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For those who want all of the technical details, you can read the paper yourself. For now, let’s talk about what does it mean for tea drinkers. Essentially, we need a balance of the relaxing theanine and arginine (second most abundant amino acid in matcha) to the stimulating caffeine and catechins. This can be achieved by buying higher grade green tea. The tea leaves tend to be younger, harvested earlier in the season, and shaded before harvest, which increase their amino acid content. Not only can you enjoy the sweetness and umami-ness from the amino acids, but you can also feel the relaxing effect of theanine. If your budget is tight, do not worry, and try cold brewing your tea instead. Free amino acids are small molecules, so they can easily diffuse out of the tea leaves and to the solution, even if colder temperature is used. On the other hand, catechins tend to be bigger and harder to diffuse out of your tea leaves when cold water is used. For a refreshing and calming tea beverage, fill your water bottle with cold water and add a couple of tea bags. Place it in the fridge overnight and enjoy the next day. I personally recommend fruity flavored green tea for this purpose (you can thank me later).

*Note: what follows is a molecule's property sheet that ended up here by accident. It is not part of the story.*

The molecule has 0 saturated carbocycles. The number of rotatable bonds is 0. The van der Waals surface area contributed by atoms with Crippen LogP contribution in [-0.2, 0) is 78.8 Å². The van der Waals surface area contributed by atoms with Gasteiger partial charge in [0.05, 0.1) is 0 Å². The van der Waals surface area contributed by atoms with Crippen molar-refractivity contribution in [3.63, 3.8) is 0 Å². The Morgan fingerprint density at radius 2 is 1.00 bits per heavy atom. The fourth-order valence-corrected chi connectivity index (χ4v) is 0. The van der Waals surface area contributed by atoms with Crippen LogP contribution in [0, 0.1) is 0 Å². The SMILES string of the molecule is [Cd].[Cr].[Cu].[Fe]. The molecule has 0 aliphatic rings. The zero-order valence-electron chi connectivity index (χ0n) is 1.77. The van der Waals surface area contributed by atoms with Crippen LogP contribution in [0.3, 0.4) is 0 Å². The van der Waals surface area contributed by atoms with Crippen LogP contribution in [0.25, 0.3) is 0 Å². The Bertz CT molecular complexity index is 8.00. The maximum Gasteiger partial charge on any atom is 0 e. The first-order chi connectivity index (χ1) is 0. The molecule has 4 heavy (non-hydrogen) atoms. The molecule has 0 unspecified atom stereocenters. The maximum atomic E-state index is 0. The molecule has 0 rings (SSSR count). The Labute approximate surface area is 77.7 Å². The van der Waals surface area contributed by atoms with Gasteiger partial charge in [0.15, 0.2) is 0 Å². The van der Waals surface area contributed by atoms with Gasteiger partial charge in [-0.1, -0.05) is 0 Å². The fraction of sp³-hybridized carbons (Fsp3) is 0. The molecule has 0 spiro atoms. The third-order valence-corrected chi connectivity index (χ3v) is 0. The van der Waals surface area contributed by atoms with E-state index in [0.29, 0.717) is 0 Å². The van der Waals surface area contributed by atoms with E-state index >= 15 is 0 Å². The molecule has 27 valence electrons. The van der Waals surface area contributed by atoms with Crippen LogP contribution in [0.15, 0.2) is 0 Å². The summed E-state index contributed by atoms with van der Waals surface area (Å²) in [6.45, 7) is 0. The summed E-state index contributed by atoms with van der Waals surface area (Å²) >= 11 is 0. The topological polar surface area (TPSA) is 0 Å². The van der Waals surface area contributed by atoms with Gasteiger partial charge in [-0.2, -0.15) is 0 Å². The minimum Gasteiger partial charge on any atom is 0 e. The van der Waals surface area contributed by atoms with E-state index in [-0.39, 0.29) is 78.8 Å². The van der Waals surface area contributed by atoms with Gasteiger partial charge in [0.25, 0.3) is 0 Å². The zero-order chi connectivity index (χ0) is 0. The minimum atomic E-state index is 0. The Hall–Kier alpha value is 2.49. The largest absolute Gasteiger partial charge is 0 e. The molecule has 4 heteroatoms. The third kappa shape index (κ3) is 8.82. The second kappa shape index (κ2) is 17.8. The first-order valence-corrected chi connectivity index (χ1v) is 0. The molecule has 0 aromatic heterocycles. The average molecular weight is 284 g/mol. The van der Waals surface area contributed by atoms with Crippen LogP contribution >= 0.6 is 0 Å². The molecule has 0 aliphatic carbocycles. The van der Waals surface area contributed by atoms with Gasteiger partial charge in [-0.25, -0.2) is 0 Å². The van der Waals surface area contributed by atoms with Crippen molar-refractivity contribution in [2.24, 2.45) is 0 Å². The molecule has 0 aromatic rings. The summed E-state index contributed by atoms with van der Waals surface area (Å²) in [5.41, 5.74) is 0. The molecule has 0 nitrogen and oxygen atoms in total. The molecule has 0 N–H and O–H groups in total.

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I know that not everyone is a fan of the taste of tea, and some of us even find matcha’s flavor to be grass-like and not very enjoyable. Well, if you can enjoy tea infused confectionery goods, I have good news for you. Unno et al. extended their study to matcha cookies, and showed that the stress reducing effect remained after baking.5 So regardless of your preferred form of theanine intake, there are ways for you to reap the calming benefits of tea. We live in an incredibly stressful time right now, so let’s try to squeeze in a little teatime for ourselves and enjoy a moment of calm.